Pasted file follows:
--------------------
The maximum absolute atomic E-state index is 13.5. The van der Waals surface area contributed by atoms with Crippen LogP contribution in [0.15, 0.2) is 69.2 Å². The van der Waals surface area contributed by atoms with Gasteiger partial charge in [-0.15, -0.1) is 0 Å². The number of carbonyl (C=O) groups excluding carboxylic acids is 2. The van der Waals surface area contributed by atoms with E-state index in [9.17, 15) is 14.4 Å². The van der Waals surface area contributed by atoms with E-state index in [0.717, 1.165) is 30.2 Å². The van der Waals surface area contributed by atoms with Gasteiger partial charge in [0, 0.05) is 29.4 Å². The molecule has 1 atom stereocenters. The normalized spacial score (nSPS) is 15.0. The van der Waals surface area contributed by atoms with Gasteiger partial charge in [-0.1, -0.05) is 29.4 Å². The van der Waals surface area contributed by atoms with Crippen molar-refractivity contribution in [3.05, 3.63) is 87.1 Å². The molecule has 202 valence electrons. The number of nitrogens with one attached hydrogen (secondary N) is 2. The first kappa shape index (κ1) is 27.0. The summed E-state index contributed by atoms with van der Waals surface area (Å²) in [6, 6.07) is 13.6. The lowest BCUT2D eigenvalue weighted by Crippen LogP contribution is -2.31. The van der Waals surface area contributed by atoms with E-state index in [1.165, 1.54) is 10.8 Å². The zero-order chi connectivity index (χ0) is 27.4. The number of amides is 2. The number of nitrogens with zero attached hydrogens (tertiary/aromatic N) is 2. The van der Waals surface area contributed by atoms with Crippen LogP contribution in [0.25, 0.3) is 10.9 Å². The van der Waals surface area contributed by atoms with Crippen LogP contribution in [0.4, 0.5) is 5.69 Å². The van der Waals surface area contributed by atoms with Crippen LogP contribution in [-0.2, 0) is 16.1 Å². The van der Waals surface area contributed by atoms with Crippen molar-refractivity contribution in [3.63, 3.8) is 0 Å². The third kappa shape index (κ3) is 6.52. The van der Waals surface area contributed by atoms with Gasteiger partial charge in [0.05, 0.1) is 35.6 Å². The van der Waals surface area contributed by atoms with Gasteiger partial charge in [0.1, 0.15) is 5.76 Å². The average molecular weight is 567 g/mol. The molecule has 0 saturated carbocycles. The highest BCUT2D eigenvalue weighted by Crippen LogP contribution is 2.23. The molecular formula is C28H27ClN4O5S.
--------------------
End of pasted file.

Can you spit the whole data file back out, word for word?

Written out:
The maximum absolute atomic E-state index is 13.5. The van der Waals surface area contributed by atoms with Crippen LogP contribution in [0.15, 0.2) is 69.2 Å². The van der Waals surface area contributed by atoms with Gasteiger partial charge in [-0.15, -0.1) is 0 Å². The number of carbonyl (C=O) groups excluding carboxylic acids is 2. The van der Waals surface area contributed by atoms with E-state index in [9.17, 15) is 14.4 Å². The van der Waals surface area contributed by atoms with E-state index in [0.717, 1.165) is 30.2 Å². The van der Waals surface area contributed by atoms with Gasteiger partial charge in [0, 0.05) is 29.4 Å². The molecule has 1 atom stereocenters. The normalized spacial score (nSPS) is 15.0. The van der Waals surface area contributed by atoms with Gasteiger partial charge in [-0.1, -0.05) is 29.4 Å². The van der Waals surface area contributed by atoms with Crippen molar-refractivity contribution in [3.05, 3.63) is 87.1 Å². The molecule has 202 valence electrons. The number of nitrogens with one attached hydrogen (secondary N) is 2. The first kappa shape index (κ1) is 27.0. The summed E-state index contributed by atoms with van der Waals surface area (Å²) in [6, 6.07) is 13.6. The lowest BCUT2D eigenvalue weighted by Crippen LogP contribution is -2.31. The van der Waals surface area contributed by atoms with E-state index in [1.165, 1.54) is 10.8 Å². The zero-order chi connectivity index (χ0) is 27.4. The number of amides is 2. The number of nitrogens with zero attached hydrogens (tertiary/aromatic N) is 2. The van der Waals surface area contributed by atoms with Crippen LogP contribution in [0.25, 0.3) is 10.9 Å². The van der Waals surface area contributed by atoms with Crippen LogP contribution in [0.4, 0.5) is 5.69 Å². The van der Waals surface area contributed by atoms with Crippen LogP contribution in [-0.2, 0) is 16.1 Å². The van der Waals surface area contributed by atoms with Crippen molar-refractivity contribution in [3.63, 3.8) is 0 Å². The third kappa shape index (κ3) is 6.52. The van der Waals surface area contributed by atoms with Gasteiger partial charge in [0.05, 0.1) is 35.6 Å². The van der Waals surface area contributed by atoms with Gasteiger partial charge in [0.1, 0.15) is 5.76 Å². The average molecular weight is 567 g/mol. The molecule has 0 saturated carbocycles. The highest BCUT2D eigenvalue weighted by Crippen LogP contribution is 2.23. The molecular formula is C28H27ClN4O5S.